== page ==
A Religious Revolution: The Protestant Reformation
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By Henri Daniel-Rops
(NB: Product contains two individual volumes.)
A Religious Revolution: The Protestant Reformation is the fourth installment in Henri Daniel-Rops’ magnificent History of the Church of Christ.
Volume 1 includes the first four chapters of that work, examining the triple crisis in the Church—of authority, as the scandal of the antipopes leads to the Great Western Schism; of unity, as the Hundred Years War, the chaos of famine and plague, and the fall of Byzantium spell the disintegration of Christendom; and of spirit, as moral decay and intellectual decline find no effective remedy in erratic reforms—and the dazzling duality of the Renaissance: glorious genius of artistic, literary, and scientific achievement alongside exuberant sensuality verging upon debauchery. In this grand tapestry stand the figures of Sts. Catherine of Siena and Joan of Arc; John Wycliffe and John Huss; St. Colette and Savonarola; and the Renaissance popes: Nicholas V, Alexander VI, and Leo X.
Volume 2, which includes the last three chapters of that work, examines in detail the Protestant phenomenon: first, a careful study of the tragedy of Martin Luther and the eventful early days of “Lutheranism” on the theological, social, and political planes; second, a vivid account of John Calvin and his horrifying success in organizing the threads of Lutheranism into a force capable of rending the garments of Christianity; and third, a meticulous synopsis of Protestantism’s development from a religious revolt, concerned with theological and doctrinal distinctions, to a fully established political institution with influence across Europe. Alongside Luther and Calvin stand Popes Clement VII and Paul III; Erasmus and King Henry VIII; and Sts. Thomas More and John Fisher.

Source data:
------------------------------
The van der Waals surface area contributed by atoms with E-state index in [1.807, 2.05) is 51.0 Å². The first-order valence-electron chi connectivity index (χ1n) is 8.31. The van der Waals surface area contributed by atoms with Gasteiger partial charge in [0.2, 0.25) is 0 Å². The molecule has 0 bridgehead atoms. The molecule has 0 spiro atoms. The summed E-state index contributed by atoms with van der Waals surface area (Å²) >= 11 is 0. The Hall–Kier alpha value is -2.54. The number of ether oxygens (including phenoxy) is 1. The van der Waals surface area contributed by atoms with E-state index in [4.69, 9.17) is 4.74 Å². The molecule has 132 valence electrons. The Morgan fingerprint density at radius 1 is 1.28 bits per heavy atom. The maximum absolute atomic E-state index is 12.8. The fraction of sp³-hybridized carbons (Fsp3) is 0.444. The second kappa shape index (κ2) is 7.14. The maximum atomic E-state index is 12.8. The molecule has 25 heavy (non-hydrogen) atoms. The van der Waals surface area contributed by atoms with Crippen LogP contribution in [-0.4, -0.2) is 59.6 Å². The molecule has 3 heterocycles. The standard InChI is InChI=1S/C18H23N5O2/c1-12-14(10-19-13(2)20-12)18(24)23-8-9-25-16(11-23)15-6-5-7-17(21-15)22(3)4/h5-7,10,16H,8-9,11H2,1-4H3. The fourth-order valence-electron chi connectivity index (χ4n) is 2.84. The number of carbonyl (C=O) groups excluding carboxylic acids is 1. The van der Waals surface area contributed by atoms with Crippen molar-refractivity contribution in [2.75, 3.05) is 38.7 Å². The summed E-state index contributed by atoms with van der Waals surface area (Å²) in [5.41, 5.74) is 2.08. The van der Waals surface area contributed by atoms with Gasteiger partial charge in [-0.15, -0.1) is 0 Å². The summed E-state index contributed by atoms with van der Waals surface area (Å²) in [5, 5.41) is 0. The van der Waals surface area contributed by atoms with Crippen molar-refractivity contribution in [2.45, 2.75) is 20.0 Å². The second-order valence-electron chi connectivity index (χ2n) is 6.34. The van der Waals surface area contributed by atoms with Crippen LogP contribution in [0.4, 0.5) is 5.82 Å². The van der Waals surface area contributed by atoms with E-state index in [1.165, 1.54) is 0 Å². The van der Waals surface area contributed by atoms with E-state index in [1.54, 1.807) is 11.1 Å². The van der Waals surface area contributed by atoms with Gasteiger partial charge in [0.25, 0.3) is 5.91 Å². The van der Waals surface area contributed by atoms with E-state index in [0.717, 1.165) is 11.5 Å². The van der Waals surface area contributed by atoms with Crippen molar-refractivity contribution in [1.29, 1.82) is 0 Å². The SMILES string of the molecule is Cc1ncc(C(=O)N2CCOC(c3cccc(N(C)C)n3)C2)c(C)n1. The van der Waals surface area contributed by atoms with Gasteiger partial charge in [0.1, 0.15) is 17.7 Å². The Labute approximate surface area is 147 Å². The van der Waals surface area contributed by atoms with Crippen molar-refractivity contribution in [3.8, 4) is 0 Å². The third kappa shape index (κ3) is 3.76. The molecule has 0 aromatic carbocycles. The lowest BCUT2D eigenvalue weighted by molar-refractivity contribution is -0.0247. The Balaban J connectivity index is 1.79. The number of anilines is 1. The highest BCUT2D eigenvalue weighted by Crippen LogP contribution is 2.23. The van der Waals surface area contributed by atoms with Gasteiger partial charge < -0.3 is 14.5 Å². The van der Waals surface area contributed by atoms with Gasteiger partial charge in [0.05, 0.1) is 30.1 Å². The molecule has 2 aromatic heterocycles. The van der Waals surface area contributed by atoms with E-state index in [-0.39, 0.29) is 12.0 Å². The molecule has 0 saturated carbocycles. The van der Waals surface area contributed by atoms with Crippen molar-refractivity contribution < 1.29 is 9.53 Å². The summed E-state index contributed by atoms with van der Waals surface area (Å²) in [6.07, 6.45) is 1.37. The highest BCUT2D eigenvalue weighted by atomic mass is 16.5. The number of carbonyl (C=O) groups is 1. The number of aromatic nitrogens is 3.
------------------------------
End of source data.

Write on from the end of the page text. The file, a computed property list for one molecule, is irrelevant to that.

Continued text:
This picture of an unedifying Papacy, a dubious hierarchy, and the faith threatened by evils of the worst kind would soon be replaced by one of a Church rejuvenated and renovated… But before this redemptive tremor could take effect a dramatic tragedy was to take place, whose prologue had just been enacted in a small German town… (Henri Daniel-Rops)
A superb presentation of the tumultuous years of 1350–1564, A Religious Revolution: The Protestant Reformation brings to life an epoch in which “everything everywhere was changing and falling apart; systems opposed systems, new dogmatisms clash with old; rigid formulae only half conceal uncertainty and anguish; the whole of human activity held increasingly fast in the grip of an indefinable kind of agonizing fermentation.”
Henri Daniel-Rops (1901–1965), the nom de plume of Henri Petiot, was a French Catholic historian. His bibliography comprises seventy books—written over a span of just thirty years—and includes Sacred History, Jesus and His Times, and the monumental, ten-volume History of the Church of Christ. He also served as editor for the Twentieth Century Encyclopedia of Catholicism, which consisted of one hundred and fifty volumes. Phenomenally successful in his own time, Daniel-Rops made religious history accessible and popular; in 1955, he was elected to the Académie française and in 1956 he received the Order of St. Gregory from Pope Pius XII.
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Paperback: 364pp. (vol. 1) and 334pp. (vol. 2)
ISBN: 978-1685952341 (vol. 1) and 978-1685952358 (vol. 2)